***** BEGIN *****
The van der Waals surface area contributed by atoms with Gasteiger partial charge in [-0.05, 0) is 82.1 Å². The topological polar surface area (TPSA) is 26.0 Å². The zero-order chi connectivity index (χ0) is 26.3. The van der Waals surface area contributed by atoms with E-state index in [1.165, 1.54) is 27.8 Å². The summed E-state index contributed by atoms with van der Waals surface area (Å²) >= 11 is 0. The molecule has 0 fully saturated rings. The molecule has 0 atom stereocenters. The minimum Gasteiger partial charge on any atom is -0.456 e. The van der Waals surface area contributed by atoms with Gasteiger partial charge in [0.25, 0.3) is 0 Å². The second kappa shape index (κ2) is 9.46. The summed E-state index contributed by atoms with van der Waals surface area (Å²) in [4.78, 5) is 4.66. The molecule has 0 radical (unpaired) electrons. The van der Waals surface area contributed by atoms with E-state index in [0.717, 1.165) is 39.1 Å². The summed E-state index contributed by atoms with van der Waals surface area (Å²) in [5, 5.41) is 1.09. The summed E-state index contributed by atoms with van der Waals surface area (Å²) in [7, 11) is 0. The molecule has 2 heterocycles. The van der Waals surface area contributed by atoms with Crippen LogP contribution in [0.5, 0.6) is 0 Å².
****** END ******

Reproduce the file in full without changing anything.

The van der Waals surface area contributed by atoms with Gasteiger partial charge in [-0.05, 0) is 82.1 Å². The topological polar surface area (TPSA) is 26.0 Å². The zero-order chi connectivity index (χ0) is 26.3. The van der Waals surface area contributed by atoms with E-state index in [1.165, 1.54) is 27.8 Å². The summed E-state index contributed by atoms with van der Waals surface area (Å²) >= 11 is 0. The molecule has 0 fully saturated rings. The molecule has 0 atom stereocenters. The minimum Gasteiger partial charge on any atom is -0.456 e. The van der Waals surface area contributed by atoms with Gasteiger partial charge in [0.25, 0.3) is 0 Å². The second kappa shape index (κ2) is 9.46. The summed E-state index contributed by atoms with van der Waals surface area (Å²) in [4.78, 5) is 4.66. The molecule has 0 radical (unpaired) electrons. The van der Waals surface area contributed by atoms with E-state index in [0.717, 1.165) is 39.1 Å². The summed E-state index contributed by atoms with van der Waals surface area (Å²) in [5, 5.41) is 1.09. The summed E-state index contributed by atoms with van der Waals surface area (Å²) in [7, 11) is 0. The molecule has 2 heterocycles. The van der Waals surface area contributed by atoms with Crippen LogP contribution in [0.5, 0.6) is 0 Å².